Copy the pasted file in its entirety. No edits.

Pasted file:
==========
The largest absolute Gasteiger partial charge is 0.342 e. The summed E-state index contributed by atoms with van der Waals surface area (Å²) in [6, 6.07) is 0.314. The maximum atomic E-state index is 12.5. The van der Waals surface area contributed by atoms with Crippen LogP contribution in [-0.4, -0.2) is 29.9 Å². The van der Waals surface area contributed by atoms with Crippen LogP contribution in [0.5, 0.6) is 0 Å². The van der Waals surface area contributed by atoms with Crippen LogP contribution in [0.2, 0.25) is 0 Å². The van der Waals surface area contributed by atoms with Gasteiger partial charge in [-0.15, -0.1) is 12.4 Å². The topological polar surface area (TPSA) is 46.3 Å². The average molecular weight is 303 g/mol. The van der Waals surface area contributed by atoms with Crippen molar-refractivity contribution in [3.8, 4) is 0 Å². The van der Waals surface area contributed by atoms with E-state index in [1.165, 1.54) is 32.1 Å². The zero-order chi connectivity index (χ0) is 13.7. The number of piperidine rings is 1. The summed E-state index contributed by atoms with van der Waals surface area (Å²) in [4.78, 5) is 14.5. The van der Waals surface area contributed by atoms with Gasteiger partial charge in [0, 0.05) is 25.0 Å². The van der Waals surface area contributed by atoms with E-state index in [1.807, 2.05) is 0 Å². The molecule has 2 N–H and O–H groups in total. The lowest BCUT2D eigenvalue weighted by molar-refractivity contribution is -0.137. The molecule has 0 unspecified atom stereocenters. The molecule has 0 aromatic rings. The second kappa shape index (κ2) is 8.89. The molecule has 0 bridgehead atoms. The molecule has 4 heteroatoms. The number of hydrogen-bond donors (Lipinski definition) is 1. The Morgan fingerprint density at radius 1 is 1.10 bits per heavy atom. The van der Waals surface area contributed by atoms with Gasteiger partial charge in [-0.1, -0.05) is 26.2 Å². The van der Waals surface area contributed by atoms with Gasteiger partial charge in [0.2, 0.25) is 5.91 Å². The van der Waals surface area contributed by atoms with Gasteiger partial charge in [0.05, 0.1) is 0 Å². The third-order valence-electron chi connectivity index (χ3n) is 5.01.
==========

The largest absolute Gasteiger partial charge is 0.342 e. The summed E-state index contributed by atoms with van der Waals surface area (Å²) in [6, 6.07) is 0.314. The maximum atomic E-state index is 12.5. The van der Waals surface area contributed by atoms with Crippen LogP contribution in [-0.4, -0.2) is 29.9 Å². The van der Waals surface area contributed by atoms with Crippen LogP contribution in [0.5, 0.6) is 0 Å². The van der Waals surface area contributed by atoms with Crippen LogP contribution in [0.2, 0.25) is 0 Å². The van der Waals surface area contributed by atoms with Gasteiger partial charge in [-0.15, -0.1) is 12.4 Å². The topological polar surface area (TPSA) is 46.3 Å². The average molecular weight is 303 g/mol. The van der Waals surface area contributed by atoms with Crippen molar-refractivity contribution in [3.8, 4) is 0 Å². The van der Waals surface area contributed by atoms with E-state index in [1.165, 1.54) is 32.1 Å². The zero-order chi connectivity index (χ0) is 13.7. The number of piperidine rings is 1. The summed E-state index contributed by atoms with van der Waals surface area (Å²) in [4.78, 5) is 14.5. The van der Waals surface area contributed by atoms with Gasteiger partial charge in [0, 0.05) is 25.0 Å². The van der Waals surface area contributed by atoms with E-state index in [1.807, 2.05) is 0 Å². The molecule has 2 N–H and O–H groups in total. The lowest BCUT2D eigenvalue weighted by molar-refractivity contribution is -0.137. The molecule has 0 unspecified atom stereocenters. The molecule has 0 aromatic rings. The second kappa shape index (κ2) is 8.89. The molecule has 0 bridgehead atoms. The molecule has 4 heteroatoms. The number of hydrogen-bond donors (Lipinski definition) is 1. The Morgan fingerprint density at radius 1 is 1.10 bits per heavy atom. The van der Waals surface area contributed by atoms with Gasteiger partial charge in [-0.1, -0.05) is 26.2 Å². The van der Waals surface area contributed by atoms with Gasteiger partial charge in [0.2, 0.25) is 5.91 Å². The van der Waals surface area contributed by atoms with Gasteiger partial charge in [0.05, 0.1) is 0 Å². The third-order valence-electron chi connectivity index (χ3n) is 5.01.